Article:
Your radiators would have been a real lifesaver during those cold winters. They heat the air inside your house, providing you warmth & protection from the harsh winters.
Your loft radiator can be a steam radiator, baseboard radiator, or a hot water radiator. Irrespective of the one you own; it is important that you bleed your loft radiator once in a while for efficient heating.
This article will discuss in detail how to bleed your loft radiator in 6 steps. Before we dive in, let’s have a look at the commonly found issues with loft radiators.
The commonly found issues with loft radiators
Let’s begin with steam radiators. A steam radiator uses a boiler to heat water and the steam released heats up the room. As boiling is not an instantaneous process the whole process takes time. Thus, this system is only capable of providing intermittent heating and cooling to your house.
Clean vents are the key to the proper functioning of a vented system. Dusted vent fins can induce an insulation effect and the heat absorption rate from the hot-water filled pipes diminishes.
Now that, if you are relieved that your radiator falls in the hot water category, that is not the case. The hot water radiator works in a closed loop with entry and exit points for hot water. The heat from the radiator cools down the water, which is heated again at the boiler.
Hot water radiators tend to have the problem of air getting trapped at different locations. And the process of removing this entrapped air is known as bleeding. You would have noticed a valve on top of those radiator grills. They are there to bleed the valves to release any entrapped air in the system.
How do I know when it is time to bleed my loft radiator?
There is no fixed time interval after which you should compulsorily do bleeding. Your radiator itself will show you some symptoms when it is time to.
Let’s see what those are:
Differential heat: Touch the top and bottom ends of your radiator and see if you feel a temperature difference. Ideally, both ends should be equally hot. The difference in temperature at both ends implies that the hot water is blocked from circulating inside the radiator preventing heat gain. This mostly happens due to the air that gets trapped in the radiator.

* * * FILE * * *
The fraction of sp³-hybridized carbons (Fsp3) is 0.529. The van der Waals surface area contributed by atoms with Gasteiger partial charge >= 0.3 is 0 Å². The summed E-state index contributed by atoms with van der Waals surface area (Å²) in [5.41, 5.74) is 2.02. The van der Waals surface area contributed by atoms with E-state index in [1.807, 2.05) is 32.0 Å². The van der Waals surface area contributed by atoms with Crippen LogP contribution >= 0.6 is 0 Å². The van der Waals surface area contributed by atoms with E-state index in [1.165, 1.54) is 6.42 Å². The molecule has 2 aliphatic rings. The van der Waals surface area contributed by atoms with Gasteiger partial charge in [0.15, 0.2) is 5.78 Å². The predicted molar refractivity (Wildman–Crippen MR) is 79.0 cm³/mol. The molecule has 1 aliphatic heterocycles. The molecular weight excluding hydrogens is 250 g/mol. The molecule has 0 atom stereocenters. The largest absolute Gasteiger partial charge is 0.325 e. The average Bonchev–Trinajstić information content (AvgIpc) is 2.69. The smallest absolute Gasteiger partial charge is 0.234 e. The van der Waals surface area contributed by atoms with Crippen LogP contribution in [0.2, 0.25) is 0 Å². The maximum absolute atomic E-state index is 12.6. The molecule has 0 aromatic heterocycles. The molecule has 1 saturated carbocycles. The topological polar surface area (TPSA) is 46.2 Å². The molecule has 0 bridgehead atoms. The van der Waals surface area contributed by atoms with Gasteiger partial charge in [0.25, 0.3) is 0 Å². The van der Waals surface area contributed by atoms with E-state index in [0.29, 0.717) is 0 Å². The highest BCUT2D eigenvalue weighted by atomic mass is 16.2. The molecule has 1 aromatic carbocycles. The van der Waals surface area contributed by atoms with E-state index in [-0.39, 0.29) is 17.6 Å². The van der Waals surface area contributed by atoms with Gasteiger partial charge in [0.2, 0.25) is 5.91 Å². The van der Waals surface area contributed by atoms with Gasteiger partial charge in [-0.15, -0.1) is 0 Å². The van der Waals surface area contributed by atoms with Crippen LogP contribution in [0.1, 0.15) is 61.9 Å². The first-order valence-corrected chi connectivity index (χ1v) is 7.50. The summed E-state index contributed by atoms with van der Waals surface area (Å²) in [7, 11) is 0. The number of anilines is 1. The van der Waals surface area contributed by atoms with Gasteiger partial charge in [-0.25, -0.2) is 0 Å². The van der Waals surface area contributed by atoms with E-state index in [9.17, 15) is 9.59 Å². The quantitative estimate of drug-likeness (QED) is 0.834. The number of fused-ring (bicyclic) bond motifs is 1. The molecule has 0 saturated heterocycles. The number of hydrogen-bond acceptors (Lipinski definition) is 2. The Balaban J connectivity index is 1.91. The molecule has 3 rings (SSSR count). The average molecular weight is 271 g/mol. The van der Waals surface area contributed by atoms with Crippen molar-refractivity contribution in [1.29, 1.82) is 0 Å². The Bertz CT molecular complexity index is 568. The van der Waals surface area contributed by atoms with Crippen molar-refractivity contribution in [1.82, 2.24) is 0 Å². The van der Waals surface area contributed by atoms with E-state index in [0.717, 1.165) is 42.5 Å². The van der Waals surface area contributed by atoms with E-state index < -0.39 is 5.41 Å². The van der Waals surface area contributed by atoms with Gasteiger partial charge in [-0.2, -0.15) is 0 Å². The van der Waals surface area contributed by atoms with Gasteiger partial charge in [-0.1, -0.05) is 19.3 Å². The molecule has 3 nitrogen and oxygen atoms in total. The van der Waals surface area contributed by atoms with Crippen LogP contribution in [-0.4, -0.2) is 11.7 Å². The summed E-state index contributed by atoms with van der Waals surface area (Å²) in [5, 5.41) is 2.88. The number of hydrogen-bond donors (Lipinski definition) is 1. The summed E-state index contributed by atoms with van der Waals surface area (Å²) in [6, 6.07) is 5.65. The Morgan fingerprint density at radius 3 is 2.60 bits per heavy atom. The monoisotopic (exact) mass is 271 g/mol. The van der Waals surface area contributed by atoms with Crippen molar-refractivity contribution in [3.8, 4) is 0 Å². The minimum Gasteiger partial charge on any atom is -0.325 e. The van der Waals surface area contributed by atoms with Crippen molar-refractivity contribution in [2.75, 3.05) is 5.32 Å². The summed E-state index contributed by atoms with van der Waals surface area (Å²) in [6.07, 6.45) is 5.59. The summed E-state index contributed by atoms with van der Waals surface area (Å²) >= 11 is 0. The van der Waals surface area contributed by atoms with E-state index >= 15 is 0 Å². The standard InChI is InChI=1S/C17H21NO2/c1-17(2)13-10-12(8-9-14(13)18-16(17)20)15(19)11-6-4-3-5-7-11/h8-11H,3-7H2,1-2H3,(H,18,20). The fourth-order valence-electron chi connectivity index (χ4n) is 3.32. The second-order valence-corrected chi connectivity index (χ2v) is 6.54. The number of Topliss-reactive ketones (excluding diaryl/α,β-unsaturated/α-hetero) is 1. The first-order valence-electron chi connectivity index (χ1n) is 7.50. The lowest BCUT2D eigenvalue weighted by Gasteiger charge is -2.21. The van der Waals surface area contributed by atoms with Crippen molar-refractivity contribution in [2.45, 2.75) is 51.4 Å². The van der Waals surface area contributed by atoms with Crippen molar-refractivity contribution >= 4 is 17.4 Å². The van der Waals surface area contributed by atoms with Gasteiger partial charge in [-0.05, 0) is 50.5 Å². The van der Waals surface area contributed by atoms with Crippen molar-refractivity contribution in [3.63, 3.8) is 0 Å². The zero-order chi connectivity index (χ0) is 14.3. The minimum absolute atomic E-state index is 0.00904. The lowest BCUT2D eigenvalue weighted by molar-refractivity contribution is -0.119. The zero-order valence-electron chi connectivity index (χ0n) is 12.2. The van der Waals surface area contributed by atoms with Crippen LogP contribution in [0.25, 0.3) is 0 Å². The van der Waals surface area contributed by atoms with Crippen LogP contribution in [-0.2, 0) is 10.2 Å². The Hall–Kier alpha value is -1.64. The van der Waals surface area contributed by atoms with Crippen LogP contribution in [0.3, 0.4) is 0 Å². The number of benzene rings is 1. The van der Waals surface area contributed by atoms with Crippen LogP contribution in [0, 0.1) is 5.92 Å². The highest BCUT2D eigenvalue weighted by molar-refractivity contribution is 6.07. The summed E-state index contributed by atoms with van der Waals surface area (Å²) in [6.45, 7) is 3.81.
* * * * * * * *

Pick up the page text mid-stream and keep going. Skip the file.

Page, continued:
Cold radiator: This can be a serious symptom, and mostly caused due to trapped air which blocks the flow of water into the radiator. If this shows up, we advise you to seek the help of a heating engineer.
Molds or damp patches on the walls: This is a common symptom of radiator malfunctioning and needs immediate attention.
Rattling noise from radiators: Radiators when producing rattling noise are trying to seek your attention for a check-up and further bleeding.
Radiator valves, thus being an integral part should be well designed to sync with your heating system. The problem comes when the consumer forgets to buy one and install it. Eastgate makes sure it’s not happening at no cost. With our years of expertise and reliability, we manufacture a range of products that fits your space within your budget. Find your perfect fit here.
How to bleed your loft radiator in 6 steps?
Before we discuss the steps involved in bleeding a loft radiator, let’s look at the tools you need for the task.
What are the things you will need to bleed a loft radiator?
- Radiator key
- Safety gloves (if-else you will learn hot water can cause burns)
Dress your floor and yourself inappropriate clothes as you are dealing with something hot.
Breaking down the procedure to its simplest, we have you a step by step guide.
- Turn the heat on and give enough time for all your radiators to warm up.
- Once all the radiators have warmed up, it’s time to carefully check your radiators one by one. Check for any rattling noise and if there is any coldness at the top of the radiator. If you found any, then you will need to bleed it without a doubt. Don’t forget to use your gloves.
- Open the bleed valve using a radiator key
- Keys of different sizes are readily available. You have to find the right fit from the nearest hardware store.
- If you happen to fail to get the right fit, you can use a wrench or a screwdriver to open the bleed valve.
- Turn off the heat source
- Turn off the heat source and give it some to cool itself completely.
- Open the radiator valves
- Open both the entry and exit valves.
- You will hear a hissing sound as the air gets released wait until the hissing stops.
- Hot water will replace the air that is being released. Ensure that you open the valve just enough for the air to escape and not too much.
- Remember the cloth
- Water will be spluttering and you should be placing a cloth on the floor.
- Your clothing should also be protective enough from the spilling hot water.
- Give it enough time to release all the entrapped air
- Once the fresh stream replaces the air-entrained, that hissing sound goes off.
- You can now tight the screw and check for any leaks.
- Splashed water should be cleanly wiped.
You can repeat all these steps to every radiator that requires bleeding. Annual bleeding of your radiators is advisable for a well-maintained heating system. Removing the air from the system will reduce the total pressure in the system. So, to compensate you need to top up your boiler with water.
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